Senior Tyree Crump made a running, 30-foot 3-pointer as time expired as Georgia wiped out a five-point deficit in the final 22 seconds to beat Vanderbilt 80-78 in Nashville. The comeback was facilitated by an end-line turnover call on the Commodores that video indicates was wrong. The play was not reviewed.
Edwards – who had two thunderous, one-handed dunks in that game – led the Bulldogs with 18 points.
Edwards also led the Bulldogs in their last meeting against South Carolina. But that didn’t go so well for the star freshman or his team. He finished with 16 points, but he scored only four in the first half, all on free throws, and missed nine of his 13 shots, including all seven from 3-point range.
Not coincidentally, Georgia fell behind by 22 points in the first half and was outscored 25-4 on points off turnovers in a humiliating 75-59 loss at home.
But that was four games ago. The Bulldogs are eager for a do-over.
“Definitely excited to get back on the court against South Carolina -- at least I know I am -- because we have to play a lot better than what we did,” Crean said. “I know it will be a tough environment, a tough atmosphere. … It's always tough when you play South Carolina, but it’s what we want to go get measured against right now, because we're improving.”
Georgia will encounter a game bunch of Gamecocks (16-11, 8-6) with a lot for which to play. They’re currently in a three-team tie for fifth in the league, four games behind Kentucky (12-2) with four games to play. They should be in position to win all four.
But as has been the case all season, Georgia will have the best player on the floor Wednesday night at Colonial Life Arena. As Edwards has demonstrated at various times this season, he is capable of completely taking over a game. During non-conference play, he almost single-handedly lifted the Bulldogs to victory with 37 points against Michigan State. He’s had only one other 30-point game in SEC play, with 32 on the road against Florida.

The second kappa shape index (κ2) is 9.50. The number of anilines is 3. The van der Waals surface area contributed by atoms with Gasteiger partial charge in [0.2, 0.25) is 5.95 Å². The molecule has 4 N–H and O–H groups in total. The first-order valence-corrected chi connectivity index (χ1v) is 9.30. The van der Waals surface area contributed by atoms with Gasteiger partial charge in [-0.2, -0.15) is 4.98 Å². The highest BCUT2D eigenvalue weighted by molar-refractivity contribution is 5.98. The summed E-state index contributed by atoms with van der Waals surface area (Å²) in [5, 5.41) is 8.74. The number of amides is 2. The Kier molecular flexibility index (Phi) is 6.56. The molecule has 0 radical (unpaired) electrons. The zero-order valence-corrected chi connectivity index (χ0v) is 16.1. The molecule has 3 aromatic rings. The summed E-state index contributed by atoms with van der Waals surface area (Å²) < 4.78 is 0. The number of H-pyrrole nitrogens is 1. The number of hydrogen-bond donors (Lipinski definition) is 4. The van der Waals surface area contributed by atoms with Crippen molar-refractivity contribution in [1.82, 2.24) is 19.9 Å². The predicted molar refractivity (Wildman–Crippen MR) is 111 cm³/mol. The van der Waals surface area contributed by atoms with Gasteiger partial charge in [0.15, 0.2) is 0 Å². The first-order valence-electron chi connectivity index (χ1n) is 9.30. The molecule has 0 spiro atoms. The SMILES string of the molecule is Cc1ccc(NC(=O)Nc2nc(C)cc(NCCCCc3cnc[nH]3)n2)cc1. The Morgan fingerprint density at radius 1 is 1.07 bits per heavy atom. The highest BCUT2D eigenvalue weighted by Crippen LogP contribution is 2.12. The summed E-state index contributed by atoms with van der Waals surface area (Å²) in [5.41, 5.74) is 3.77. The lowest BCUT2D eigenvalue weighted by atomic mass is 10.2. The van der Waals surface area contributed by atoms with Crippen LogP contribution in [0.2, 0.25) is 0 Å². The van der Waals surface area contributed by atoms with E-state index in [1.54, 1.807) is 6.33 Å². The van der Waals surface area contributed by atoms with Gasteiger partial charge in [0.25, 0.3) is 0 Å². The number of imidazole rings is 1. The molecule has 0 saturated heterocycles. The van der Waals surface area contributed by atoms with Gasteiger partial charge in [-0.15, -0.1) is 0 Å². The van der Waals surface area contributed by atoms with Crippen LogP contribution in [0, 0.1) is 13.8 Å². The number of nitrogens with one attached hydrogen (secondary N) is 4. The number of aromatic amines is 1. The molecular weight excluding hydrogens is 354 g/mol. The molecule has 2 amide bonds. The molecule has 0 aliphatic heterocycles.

At this point, Edwards seems a shoo-in for SEC freshman of the year. More than likely, he’ll become Georgia’s first Freshman All-American since Carlos Strong in 1993. Vern Fleming (1981) and Litterial Green (1989) are the only other Bulldogs to earn such a distinction.
Still 135 points behind Jacky Dorsey (1975), Edwards likely won’t leave as Georgia’s greatest scoring freshman scorer ever. But there stands a good chance he could become the Bulldogs’ earliest NBA draft pick ever. That distinction belongs to the one still known as the “Human Highlight Film,” Dominique Wilkins, who was picked third in 1982.
Beating that mark was never a goal, Crean insisted.
“We were never going to base his season or career on (his NBA draft stock),” Crean said of Edwards. “We were going to base it on how much better he could get. And he’s gotten a lot better. There’s a lot for him to get better at, too. We have a very short window in his life to help him do that.”
About two weeks, to be exact -- unless something crazy happens. And that happens sometimes.